The Double Concerto is Brahms’ last major orchestral work, written in the summer of 1887 and first performed on the 18th October that year, with the composer himself conducting the cellist Robert Hausmann and violinist Joseph Joachim. Hausmann was a member of the Joachim Quartet and Brahms’ favourite cellist. The Second Cello Sonata was composed for Hausmann.
Joachim had been a close friend of Brahms for many years. The two had collaborated on a number of works and Joachim premiered many of Brahms’ chamber works. Brahms’ Violin Concerto of 1878 was dedicated to his friend, and Joachim’s cadenza is still the one most regularly performed. This all ended in 1883 as the two fell out after Joachim’s acrimonious divorce. The two did not speak for the following four years. It is with a backdrop of lost friendship that the concerto was conceived. Brahms’ offer to join in the première of the Double Concerto was a peace offering that Joachim accepted, and the two renewed their collaboration.
Brahms’ reputation as the foremost composer of the age was so secure by the 1880s that he was already referred to in the same breath as Bach and Beethoven, supplanting Berlioz as the last of the “Three Bs”. Unlike Beethoven, to whom Brahms is considered the natural successor; Brahms never had to accept a commission in his adult life. He wrote whatever he wanted, whenever he wanted. This is possibly the reason for waiting so late in his career to tackle the technical difficulty of writing for two instruments with such similar symphonic usage but such a dissimilar sound. Brahms was a perfectionist regarding form, and surely considered it a challenge to balance the two instruments, giving each its proper exposure in the spotlight, while still crafting a piece that met his own standards for both beauty and correct musicality.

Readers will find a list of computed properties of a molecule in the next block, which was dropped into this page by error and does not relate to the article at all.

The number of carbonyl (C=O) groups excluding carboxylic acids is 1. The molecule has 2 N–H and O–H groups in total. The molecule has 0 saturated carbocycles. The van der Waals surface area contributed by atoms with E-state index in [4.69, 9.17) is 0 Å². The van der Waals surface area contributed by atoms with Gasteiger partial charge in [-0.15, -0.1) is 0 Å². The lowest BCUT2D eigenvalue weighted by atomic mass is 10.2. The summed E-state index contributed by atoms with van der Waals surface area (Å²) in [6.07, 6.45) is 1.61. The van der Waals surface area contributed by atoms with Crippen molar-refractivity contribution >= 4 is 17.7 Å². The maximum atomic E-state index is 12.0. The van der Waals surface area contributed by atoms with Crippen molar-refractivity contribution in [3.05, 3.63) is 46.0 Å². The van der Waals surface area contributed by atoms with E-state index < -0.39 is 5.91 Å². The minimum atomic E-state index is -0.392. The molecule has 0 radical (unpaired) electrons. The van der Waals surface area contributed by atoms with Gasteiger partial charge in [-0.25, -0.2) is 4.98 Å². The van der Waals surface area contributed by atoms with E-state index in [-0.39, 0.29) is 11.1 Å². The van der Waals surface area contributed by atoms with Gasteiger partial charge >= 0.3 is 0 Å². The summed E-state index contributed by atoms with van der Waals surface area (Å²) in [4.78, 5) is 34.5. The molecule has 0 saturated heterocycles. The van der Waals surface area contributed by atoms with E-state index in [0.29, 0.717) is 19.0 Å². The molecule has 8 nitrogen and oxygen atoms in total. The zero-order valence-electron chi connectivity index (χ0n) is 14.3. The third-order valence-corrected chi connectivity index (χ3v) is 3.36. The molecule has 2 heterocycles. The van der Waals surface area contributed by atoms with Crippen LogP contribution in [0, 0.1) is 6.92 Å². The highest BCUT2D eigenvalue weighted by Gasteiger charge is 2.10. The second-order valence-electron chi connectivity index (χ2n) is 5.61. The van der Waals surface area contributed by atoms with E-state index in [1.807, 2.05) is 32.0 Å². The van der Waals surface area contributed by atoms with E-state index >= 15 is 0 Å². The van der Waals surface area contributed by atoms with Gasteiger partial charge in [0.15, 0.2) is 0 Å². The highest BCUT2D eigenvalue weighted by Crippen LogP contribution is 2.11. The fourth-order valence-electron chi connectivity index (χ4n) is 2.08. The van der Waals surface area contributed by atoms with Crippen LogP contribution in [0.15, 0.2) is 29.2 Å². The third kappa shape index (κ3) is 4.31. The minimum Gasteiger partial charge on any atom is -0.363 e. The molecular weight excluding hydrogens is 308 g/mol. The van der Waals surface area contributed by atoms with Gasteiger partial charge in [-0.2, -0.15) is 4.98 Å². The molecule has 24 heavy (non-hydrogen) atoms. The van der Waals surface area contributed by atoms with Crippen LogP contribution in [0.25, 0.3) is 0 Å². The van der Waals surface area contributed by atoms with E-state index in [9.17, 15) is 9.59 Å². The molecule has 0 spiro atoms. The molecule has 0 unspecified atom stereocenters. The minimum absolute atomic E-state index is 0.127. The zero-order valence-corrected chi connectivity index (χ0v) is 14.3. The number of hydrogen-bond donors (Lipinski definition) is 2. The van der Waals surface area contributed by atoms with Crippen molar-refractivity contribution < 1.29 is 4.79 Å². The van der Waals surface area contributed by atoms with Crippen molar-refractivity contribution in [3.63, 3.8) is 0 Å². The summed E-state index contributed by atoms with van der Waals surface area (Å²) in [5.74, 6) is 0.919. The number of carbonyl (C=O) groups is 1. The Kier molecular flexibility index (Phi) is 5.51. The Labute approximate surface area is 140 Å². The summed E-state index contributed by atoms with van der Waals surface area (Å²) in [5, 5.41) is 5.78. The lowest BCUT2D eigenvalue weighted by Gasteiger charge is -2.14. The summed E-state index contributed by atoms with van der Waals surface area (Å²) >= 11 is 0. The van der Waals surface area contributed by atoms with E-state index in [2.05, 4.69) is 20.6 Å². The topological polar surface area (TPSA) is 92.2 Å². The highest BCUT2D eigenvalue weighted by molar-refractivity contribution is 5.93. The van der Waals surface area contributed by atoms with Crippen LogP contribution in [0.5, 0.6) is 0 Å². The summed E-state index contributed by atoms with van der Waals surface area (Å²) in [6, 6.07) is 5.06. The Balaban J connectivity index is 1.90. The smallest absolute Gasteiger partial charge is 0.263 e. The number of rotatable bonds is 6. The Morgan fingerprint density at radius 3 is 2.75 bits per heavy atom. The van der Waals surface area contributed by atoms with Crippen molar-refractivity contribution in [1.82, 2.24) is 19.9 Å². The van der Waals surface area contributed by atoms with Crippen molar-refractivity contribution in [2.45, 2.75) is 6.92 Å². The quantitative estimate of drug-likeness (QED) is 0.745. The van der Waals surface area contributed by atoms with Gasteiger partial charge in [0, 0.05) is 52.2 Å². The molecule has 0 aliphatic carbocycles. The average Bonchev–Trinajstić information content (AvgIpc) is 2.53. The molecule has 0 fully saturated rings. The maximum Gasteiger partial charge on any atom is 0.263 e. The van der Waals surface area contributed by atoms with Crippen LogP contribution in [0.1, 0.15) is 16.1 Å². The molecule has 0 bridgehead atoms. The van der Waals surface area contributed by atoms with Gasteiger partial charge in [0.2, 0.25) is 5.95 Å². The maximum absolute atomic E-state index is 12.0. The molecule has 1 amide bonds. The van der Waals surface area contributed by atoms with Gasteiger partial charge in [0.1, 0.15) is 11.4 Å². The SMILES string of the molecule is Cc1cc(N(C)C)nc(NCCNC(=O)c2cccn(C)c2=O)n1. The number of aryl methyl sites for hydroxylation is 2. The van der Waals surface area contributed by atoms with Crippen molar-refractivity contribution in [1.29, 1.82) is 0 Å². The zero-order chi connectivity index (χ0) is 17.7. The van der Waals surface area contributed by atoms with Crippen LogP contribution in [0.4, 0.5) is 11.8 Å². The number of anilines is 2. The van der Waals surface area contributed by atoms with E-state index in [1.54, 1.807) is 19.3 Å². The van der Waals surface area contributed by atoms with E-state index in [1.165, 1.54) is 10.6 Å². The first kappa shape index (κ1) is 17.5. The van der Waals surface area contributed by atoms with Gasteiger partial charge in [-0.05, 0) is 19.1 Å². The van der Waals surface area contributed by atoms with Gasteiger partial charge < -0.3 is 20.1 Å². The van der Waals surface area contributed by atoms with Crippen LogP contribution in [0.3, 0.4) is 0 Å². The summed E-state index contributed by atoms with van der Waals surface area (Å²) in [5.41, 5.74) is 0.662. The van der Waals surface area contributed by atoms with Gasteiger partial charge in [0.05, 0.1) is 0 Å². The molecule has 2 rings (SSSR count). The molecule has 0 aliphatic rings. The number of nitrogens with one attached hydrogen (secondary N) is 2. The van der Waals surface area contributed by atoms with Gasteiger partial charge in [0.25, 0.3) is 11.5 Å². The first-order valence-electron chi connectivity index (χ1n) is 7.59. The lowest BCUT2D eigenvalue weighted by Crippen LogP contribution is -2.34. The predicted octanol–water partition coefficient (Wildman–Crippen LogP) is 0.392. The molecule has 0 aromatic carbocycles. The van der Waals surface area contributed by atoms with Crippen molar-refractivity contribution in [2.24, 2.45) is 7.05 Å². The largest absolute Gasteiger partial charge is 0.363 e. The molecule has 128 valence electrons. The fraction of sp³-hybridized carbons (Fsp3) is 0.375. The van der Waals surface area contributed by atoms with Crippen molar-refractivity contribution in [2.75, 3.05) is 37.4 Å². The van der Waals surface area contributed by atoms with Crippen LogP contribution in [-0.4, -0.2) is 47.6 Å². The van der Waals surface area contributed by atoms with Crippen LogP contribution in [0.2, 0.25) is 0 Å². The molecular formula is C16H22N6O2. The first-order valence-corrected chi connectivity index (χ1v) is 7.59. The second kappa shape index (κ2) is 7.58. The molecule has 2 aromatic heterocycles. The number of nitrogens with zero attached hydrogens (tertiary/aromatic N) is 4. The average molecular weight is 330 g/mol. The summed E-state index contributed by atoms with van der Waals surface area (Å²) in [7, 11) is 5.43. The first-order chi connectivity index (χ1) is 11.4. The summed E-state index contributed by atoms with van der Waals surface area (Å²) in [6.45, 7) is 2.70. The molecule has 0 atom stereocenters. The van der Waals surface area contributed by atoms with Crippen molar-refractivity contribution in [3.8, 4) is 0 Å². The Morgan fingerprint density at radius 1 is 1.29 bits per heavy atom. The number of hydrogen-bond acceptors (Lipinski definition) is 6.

The concerto is truly Romantic but has echoes of a Baroque concerto grosso, the soloists against the body of the orchestra. The generous double stopping of both instruments almost gives the effect of a solo string quartet.
The orchestra introduces the main theme of the first movement with a storm of sound and almost immediately falls silent, stopping short as the cello takes sudden command of the stage with a virtuosic cadenza-like passage giving way to the wind who, in turn, allow the violin to respond with its own display before the movement settles into a traditional form with the orchestra presenting strong Romantic lyrical themes and the soloists elaborating on those themes.
The hymn-like second movement starts as with a sweet lullaby, tempered by the slightly discordant orchestral echoing of the soloists’ lead.
The final movement reflects Brahms’ love of folk music with a Gypsy theme from the plains of Hungary. It moves from the minor to the major with a fierce good humour.
Much of Brahms’ late music was not well received within his lifetime. More than a century later, our ears are more receptive to Brahms’ sometimes disconcerting fusion of sternness and delicacy.